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Christian Analysis of American Culture (CAP Ministry)
Entertainment Media Analysis Report
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|ALERT: To fully understand this report you should first visit the topics suggested by the CAP Site Map (Table of Contents). Further, if you do not want the plot, ending, or "secrets" of a movie spoiled for you, skip the Summary/Commentary. In any case, be sure to visit the Findings/Scoring section -- it is completely objective to His Word and is the heart of the CAP Entertainment Media Analysis Model applied to this movie.|
(2003), R -- "I got no trouble killin', Boss."
Cast/Crew Details Courtesy Internet Movie Database
Production (US): Tig Productions
Distribution (US): Buena Vista Pictures
Director(s): Kevin Costner
Producer(s): Armyan Bernstein, Kevin Costner, Jake Eberts, Craig Storper, David Valdes
Written by/Screenplay: Lauran Paine (novel The Open Range Men), Craig Storper (screenplay)
Cinematography/Camera: James Muro
Music: Michael Kamen
Film Editing: Michael J. Duthie, Miklos Wright
Casting: Mindy Marin
Production Design: Gae S. Buckley
Art Direction: Gary Myers
Viewed At: Driftwood Theater 6
In the slowly eroding Old West of 1882, seasoned veteran cattle drive boss, Boss Spearman (Robert Duvall) whose real first name is Bluebonnet drives a herd through old Texas with a small unlikely crew; Boss' drive hand for a decade and expert Civil War killer, Charlie Waite (Kevin Costner) a.k.a. Charles Travis Postewaite; gentle giant, Mose (Abraham Benrubi); 16 year old orphan, Button (Diego Luna). Open Range is not a typical page from the past sanitized to erase the dirt and grit of it. It presents about the most likely conditions experienced by cowboys who lived the era: hard, gritty and spartan. Attention to detail was great. Even the panes of glass in windows were presented as would glass of the era with waves of varying density due to the gelatinous nature of window glass of the time. Unfortunately, many of the values and ethics of the "sanitized" distillations of the Old West where heroes fight for a noble cause are not there. In this case, they fight for revenge, perpetuating the growing drive to get even. [Rom. 12:19]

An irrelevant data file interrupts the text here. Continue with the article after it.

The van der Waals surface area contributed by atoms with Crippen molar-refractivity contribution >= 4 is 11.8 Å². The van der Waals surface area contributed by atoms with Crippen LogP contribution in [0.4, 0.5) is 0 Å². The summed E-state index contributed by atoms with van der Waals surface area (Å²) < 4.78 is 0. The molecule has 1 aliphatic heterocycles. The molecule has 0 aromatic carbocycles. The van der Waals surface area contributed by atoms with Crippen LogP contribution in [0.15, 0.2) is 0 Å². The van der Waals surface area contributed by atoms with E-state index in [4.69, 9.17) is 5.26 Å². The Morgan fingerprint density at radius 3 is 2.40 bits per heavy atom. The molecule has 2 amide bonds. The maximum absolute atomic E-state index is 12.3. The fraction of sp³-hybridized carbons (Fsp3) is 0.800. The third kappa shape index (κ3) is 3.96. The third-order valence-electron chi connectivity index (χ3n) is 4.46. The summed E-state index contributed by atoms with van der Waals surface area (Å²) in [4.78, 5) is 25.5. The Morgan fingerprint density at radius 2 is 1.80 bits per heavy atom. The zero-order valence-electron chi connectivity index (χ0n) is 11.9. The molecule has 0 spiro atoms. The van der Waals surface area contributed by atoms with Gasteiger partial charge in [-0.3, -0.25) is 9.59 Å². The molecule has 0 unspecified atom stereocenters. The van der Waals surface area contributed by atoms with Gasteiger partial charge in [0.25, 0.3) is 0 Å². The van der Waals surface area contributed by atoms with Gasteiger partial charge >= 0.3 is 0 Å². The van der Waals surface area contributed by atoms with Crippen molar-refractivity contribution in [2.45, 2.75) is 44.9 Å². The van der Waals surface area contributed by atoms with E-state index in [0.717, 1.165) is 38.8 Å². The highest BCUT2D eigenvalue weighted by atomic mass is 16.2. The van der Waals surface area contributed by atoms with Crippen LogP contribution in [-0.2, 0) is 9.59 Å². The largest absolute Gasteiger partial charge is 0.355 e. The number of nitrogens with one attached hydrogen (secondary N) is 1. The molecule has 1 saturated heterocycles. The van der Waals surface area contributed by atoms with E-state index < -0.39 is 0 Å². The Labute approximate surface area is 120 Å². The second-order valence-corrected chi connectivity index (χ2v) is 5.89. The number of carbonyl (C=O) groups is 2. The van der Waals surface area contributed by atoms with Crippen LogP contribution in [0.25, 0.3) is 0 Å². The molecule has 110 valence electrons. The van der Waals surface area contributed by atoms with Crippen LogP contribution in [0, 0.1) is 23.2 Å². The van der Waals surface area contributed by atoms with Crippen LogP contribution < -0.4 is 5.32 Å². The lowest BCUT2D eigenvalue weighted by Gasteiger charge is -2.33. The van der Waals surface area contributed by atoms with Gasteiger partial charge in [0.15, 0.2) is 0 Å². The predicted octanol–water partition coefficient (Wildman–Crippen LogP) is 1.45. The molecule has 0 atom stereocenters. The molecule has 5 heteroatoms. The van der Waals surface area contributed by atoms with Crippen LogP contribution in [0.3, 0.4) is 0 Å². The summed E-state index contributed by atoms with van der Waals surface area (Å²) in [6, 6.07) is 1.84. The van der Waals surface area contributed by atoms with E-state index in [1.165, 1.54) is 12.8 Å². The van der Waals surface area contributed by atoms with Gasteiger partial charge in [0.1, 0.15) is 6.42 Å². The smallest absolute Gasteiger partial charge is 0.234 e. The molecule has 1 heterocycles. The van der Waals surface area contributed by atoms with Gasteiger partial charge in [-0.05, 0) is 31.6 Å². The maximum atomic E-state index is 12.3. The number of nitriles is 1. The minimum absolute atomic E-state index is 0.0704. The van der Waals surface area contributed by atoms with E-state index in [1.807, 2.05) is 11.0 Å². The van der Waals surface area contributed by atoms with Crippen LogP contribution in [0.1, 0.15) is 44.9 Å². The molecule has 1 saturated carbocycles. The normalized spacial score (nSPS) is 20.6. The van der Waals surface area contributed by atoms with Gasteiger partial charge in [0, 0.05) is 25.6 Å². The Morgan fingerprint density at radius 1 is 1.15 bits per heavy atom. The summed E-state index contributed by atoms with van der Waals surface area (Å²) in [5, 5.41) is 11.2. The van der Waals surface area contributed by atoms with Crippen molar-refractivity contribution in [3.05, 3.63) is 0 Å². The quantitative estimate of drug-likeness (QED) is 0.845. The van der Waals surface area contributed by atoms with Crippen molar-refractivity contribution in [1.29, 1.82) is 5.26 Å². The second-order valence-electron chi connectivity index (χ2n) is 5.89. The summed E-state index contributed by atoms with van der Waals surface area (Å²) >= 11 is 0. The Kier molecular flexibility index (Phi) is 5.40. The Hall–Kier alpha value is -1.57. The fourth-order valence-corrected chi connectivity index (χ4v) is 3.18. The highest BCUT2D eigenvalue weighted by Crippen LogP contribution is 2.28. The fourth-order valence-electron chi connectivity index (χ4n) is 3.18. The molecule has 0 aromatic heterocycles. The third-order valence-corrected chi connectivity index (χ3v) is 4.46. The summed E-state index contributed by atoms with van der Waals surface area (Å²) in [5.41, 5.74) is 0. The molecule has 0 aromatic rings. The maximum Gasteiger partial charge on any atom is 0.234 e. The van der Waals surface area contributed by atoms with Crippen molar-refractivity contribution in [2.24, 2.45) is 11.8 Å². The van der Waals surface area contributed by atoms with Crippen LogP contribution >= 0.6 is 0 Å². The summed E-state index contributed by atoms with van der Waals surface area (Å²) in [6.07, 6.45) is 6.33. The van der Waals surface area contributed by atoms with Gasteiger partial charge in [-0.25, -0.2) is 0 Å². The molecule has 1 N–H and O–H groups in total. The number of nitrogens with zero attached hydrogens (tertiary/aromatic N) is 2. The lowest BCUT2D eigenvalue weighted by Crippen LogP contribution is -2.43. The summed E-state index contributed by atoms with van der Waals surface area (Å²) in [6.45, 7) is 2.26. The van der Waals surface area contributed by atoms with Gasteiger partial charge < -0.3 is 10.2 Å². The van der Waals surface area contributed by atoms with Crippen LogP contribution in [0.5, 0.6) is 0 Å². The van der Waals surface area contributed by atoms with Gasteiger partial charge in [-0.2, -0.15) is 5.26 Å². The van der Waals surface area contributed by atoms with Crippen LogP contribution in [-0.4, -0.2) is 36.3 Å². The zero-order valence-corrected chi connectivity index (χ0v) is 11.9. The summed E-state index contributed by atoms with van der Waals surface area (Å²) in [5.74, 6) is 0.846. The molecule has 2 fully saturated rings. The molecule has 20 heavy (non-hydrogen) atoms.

In the heart of the story, ranchers and cattlemen are enemies. To the ranchers, cattlemen are free-grazers, feeding their cattle on the resources of wherever they might be. Wealthy and brutal rancher Denton Baxter (Michael Gambon) makes certain Boss Spearman knows he and his herd are not welcome ... murderously. Baxter's dogs attack Boss' crew while sleeping, kill Mose and seriously injure Button. With their hearts set on revenge, Boss and Charlie return the brutality. At least fifteen people die as the result. Graphically. With no regret whatsoever. The brutality and nihilism portrayed in the killings was expressive of the emptiness of the heart we are slowly being conditioned to accept as, well, acceptable. "I got no trouble killin', Boss."
There is much more to his 138 minute film. So much more I would like to share with you. Some quality performances by talented artists present a tale that leaves no room for restroom breaks. But with times as spartan as they are (for now), I cannot afford to spend enough time on the plot. So, let me get to why parents and grandparents and pastors visit us - the reasons why this film is rated R.
Unless nudity or intercourse appeared during the one restroom break I took, there was none in this film. The closest to it was a gentle and pure romance building between Charlie and Sue Barlow (Annette Bening), the nurse sister of the local Doc Barlow (Dean McDermott). Well done, Costner. Indeed, the only sexual content I noted was a sexual insult, an anatomical reference and an adult in underwear. [Ps. 12:8]